Monday, November 16, 2009
And if one's not enough, than two ain't either. But here we go anyway--two Riggs in one day?! Some day indeed. Actually this is all part of a much anticipated catch up session that involves a number of long buried releases intended for review... sometimes work gets in the way of play y'know? Hell, sometimes it gets in the way of work...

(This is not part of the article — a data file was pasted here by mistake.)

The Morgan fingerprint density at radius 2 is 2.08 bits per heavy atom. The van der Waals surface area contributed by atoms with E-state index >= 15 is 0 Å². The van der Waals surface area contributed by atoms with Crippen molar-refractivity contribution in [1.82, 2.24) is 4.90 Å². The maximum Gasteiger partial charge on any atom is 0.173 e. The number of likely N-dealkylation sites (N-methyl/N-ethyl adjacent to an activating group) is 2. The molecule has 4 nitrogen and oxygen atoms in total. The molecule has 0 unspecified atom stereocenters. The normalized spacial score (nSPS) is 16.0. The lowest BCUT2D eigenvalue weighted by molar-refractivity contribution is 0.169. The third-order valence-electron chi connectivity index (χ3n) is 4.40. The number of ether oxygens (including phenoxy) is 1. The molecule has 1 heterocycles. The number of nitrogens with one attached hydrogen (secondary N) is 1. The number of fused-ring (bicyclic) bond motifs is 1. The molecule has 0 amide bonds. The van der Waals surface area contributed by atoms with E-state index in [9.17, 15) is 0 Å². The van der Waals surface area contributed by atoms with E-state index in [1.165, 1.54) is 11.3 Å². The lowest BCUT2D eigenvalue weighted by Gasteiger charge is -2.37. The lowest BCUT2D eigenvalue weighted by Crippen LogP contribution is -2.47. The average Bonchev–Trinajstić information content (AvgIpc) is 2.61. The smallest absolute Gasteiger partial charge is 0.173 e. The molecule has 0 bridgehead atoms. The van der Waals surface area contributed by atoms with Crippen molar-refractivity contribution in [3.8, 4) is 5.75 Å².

Anyway, if Gold Danny didn't whet your appetite for the six-string soothsayer, this one's got to. At 71 minutes, it's long enough to accompany most any silent film or almost two full episodes of Lost, your pick. Me though, I prefer to have it sit beside me while I'm grading papers. Keeps things on edge enough that it all flows a bit easier. Opening stuff is some muffled action while doors are creased over and over. Airplane's flying overhead as we speak and it's like a third guitar on this duel guitar attack. Hot billing too, its selling points being no overdubs or mixes. "Really!" Pretty mind bending though once you pick it apart and find all the glistening strains in between. Wiley. Like Riggs hooked contact mics up to his teeth and is having a floss with barbed wire or something. Only it's all in this slow burn style that's totally desperate and woody and frozen. Like some desperate frozen bear fumbling around in the woods while the birds taunt his mammoth weight. Never lets the critters see him fall though, just gets to where he's gotta be and then lays rest. Then the fleas start feasting for sure.